In yet another sign of how broken the barely-regulated ad-based business model of the web is, a disturbing report this week shows that EU government and health service websites are full of third-party ad company trackers that surreptitiously surveil visitors.
The report from Cookiebot on this disgraceful aspect of the secretive adtech industry – which tracks and monitors individuals, aggregating data to build precise data profiles – indicates just how pervasive such silent surveillance is on the public sector web.
This mostly occurs without the public organisations or website managers being aware of the multitude of hidden trackers, some of which seem in violation of EU data privacy protections.
"The extent of tracking on public sector websites is especially alarming," Cookiebot founder Daniel Johannsen writes in the report.
“Trackers use inventive techniques to gain access to non-commercial websites by working through free third-party services, such as video plugins and social sharing buttons.”
Google had installed a tracker for giant Google-owned adtech company DoubleClick on all 22 EU government sites that feature YouTube videos
These hidden adtech trackers plant a string of code into a visitor’s browser which acts as a unique identifier for everything they then do on that site and even when they move off to other web locations.
The report notes that trackers will typically record what sites a user visits and for how long, the speed and pattern of a visitor’s scrolling behaviour, and which links the user clicks on, or even hovers over.
Harvested data is combined with other information to build detailed individual profiles.
Tracking companies “also perform ‘cookie syncing”, which allows them to swap their unique identifier with other adtech actors, so that the data they hold on users can be cross-referenced and combined, potentially with valuable identifiers like email addresses, social media logins or real names”, the report notes.
EU public sector sites are thus unintentionally serving as platforms for online commercial surveillance, the report states.
Such tracking occurs even on the websites of national health services, with 52 per cent containing trackers. The State's HSE had the highest number of all, with 73 per cent of HSE pages that were examined containing up to 23 trackers.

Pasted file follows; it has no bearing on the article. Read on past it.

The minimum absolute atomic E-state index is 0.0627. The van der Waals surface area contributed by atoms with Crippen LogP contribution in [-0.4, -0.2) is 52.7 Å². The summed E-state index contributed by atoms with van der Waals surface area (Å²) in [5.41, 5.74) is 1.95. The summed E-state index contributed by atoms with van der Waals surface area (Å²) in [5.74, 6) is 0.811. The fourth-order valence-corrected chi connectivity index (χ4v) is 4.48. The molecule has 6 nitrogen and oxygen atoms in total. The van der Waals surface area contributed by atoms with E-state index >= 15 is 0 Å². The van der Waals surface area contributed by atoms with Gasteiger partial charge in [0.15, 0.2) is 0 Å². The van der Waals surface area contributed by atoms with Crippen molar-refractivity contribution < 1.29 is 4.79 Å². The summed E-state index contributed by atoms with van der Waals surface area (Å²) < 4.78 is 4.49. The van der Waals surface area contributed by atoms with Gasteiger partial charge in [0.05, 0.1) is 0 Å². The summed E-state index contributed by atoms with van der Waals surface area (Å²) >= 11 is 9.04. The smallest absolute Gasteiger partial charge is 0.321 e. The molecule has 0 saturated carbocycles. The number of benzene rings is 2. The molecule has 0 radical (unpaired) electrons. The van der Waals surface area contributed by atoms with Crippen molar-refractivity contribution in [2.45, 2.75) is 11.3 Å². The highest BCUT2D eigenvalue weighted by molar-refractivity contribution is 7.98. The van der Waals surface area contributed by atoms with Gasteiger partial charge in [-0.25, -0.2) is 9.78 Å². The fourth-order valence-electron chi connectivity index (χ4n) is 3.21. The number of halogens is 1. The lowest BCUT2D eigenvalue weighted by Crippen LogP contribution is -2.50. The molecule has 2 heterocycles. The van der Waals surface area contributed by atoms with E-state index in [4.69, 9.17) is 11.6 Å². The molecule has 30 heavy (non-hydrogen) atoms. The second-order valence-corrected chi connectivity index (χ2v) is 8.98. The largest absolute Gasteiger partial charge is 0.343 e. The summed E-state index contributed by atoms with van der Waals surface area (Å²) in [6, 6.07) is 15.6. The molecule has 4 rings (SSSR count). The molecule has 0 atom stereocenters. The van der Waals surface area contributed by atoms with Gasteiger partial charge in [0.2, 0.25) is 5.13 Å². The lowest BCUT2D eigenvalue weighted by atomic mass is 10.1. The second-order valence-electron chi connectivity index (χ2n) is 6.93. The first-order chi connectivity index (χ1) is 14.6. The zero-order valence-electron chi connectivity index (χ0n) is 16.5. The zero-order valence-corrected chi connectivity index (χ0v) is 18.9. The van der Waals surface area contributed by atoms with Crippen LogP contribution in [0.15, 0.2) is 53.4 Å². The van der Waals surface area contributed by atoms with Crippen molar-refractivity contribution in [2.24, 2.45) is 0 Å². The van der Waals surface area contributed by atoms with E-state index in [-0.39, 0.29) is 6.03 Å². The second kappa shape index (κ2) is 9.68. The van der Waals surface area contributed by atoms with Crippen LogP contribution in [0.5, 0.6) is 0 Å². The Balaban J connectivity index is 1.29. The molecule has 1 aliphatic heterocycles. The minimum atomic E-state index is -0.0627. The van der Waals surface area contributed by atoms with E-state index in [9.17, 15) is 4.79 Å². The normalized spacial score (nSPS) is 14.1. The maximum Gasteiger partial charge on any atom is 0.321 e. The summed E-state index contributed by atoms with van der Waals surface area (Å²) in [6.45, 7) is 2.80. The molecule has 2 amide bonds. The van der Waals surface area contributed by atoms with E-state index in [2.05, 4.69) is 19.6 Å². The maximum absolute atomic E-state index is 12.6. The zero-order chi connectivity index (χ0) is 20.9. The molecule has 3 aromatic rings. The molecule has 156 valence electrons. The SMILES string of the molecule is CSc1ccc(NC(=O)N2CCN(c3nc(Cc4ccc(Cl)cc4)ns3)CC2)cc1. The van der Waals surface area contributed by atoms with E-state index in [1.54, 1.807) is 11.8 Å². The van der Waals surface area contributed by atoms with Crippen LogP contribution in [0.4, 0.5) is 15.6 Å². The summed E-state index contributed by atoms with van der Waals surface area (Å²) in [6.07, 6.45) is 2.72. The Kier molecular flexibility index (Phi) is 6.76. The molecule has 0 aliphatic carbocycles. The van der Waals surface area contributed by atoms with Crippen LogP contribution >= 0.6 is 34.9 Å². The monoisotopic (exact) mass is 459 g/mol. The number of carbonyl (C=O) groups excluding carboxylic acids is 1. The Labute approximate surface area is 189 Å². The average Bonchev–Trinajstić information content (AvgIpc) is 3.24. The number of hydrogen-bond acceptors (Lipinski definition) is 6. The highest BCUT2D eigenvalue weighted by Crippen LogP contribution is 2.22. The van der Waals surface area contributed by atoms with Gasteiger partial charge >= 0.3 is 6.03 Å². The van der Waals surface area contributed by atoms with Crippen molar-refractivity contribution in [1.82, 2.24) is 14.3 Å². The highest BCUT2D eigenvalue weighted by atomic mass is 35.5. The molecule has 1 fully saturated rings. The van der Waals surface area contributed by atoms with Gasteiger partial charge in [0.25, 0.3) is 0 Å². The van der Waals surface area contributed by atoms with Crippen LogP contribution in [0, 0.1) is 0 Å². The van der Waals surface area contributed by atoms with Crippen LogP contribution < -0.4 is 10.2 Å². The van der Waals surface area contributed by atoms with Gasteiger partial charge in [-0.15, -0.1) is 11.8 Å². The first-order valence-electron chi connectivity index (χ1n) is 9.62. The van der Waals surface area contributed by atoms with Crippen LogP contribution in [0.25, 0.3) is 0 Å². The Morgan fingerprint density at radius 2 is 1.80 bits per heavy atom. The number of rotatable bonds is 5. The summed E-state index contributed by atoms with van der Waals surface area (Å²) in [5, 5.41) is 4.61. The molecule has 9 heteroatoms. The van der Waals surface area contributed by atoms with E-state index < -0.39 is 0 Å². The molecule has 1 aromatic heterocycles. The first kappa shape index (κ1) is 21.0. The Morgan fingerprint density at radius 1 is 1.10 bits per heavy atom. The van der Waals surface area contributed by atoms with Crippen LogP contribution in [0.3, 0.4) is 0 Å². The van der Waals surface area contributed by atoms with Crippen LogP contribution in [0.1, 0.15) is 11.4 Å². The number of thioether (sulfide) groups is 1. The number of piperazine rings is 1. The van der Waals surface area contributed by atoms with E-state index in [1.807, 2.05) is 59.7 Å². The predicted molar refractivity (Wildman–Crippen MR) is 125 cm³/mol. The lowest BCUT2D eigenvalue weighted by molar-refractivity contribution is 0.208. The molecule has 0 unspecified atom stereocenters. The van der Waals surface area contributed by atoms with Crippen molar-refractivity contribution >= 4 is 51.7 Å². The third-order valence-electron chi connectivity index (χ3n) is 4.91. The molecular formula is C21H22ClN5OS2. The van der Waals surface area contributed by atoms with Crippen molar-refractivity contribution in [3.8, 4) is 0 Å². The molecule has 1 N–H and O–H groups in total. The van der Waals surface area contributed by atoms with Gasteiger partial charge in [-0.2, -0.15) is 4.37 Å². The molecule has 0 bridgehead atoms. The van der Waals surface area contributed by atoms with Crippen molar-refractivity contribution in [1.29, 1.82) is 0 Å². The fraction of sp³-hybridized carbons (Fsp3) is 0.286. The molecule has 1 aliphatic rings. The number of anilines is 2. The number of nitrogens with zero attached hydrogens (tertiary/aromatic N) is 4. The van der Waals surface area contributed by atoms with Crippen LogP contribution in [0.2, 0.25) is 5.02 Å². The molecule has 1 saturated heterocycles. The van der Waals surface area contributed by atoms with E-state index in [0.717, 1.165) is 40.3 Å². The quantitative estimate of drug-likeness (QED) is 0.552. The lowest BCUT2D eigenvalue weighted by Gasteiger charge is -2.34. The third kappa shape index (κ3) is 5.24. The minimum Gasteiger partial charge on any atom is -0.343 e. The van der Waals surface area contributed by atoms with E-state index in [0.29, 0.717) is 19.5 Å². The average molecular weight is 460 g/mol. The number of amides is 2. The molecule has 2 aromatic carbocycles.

The free, popular ShareThis social sharing tool is actually a Trojan horse that releases a multitude of trackers, according to the report. The HSE used the tool, which on average sent a visitor’s data to 25 different adtech companies. Surprise: free has a hidden cost.
In fairness to the HSE, it has removed the ShareThis tool from its pages since the Cookiebot report was published on Monday.
The report found that 89 per cent of EU member state official government websites contain third-party ad tracking, with 112 companies monitoring EU citizens on these public sector sites. Alarmingly, 10 of these companies actively mask their identities and cannot be associated with any known adtech company.
The main Irish Government site fared well in the study, with just one tracker, compared with 52 on the French government site.
Individual web users should not bear the burden of endlessly tweaking browser settings and installing privacy tools
Some 82 per cent of the government websites contain Google marketing trackers. Some of these are obscured, operating inside YouTube videos on the sites, for example, even when a web user has turned on a "do not track" browser preference.
A hidden bit of code inside the videos “allows tracking to continue regardless of whether users click, watch, or in any other way interact with a video – contrary to Google’s claims” that they limit tracking.
Google is the “kingpin of tracking”, the report states, noting that the company accounts for “several of the most dominant tracking domains” and three out of five trackers on government sites.
Google had installed a tracker for giant Google-owned adtech company DoubleClick on all 22 EU government sites that feature YouTube videos, and tracked visits to 43 per cent of the national health sites surveyed.
Of “special concern” is that, by cross-referencing such data to the vast trove of personally-identifying information Google also holds from services like Gmail, Android apps, and Search, Google can “easily associate web activity with the identities of real people”, the report warns.
The report also reveals how Facebook has repeatedly circumvented a series of privacy-protecting barriers erected by Apple in its Safari browser.
The study shows that Facebook’s new, duplicitous combined tracking approach enables the social media giant to track visitors on two Irish and two UK landing pages featuring information about HIV and mental illness, which the company could then associate with individuals on Facebook.
Such technical workarounds “are highly intrusive as they undermine users’ attempts to protect their personal data – even when using browsers and extensions with the most advanced protection settings”, says the report. And while some such workarounds are known, many others “can be assumed to exist in the shadows”.
If ad-free state sites are plagued with this volume of hidden adtech surveillance, imagine what is going on with commercial, ad-driven sites.
Johannsen clearly states the question governments and regulators must now consider: “How can any organisation live up to its GDPR and ePrivacy obligations if it does not control unauthorised tracking actors accessing their website?”
In addition, individual web users should not bear the hopeless burden of endlessly tweaking browser settings and installing privacy tools to try to evade such relentless surveillance. Especially on EU state-run information websites for EU citizens, which must prioritise trust.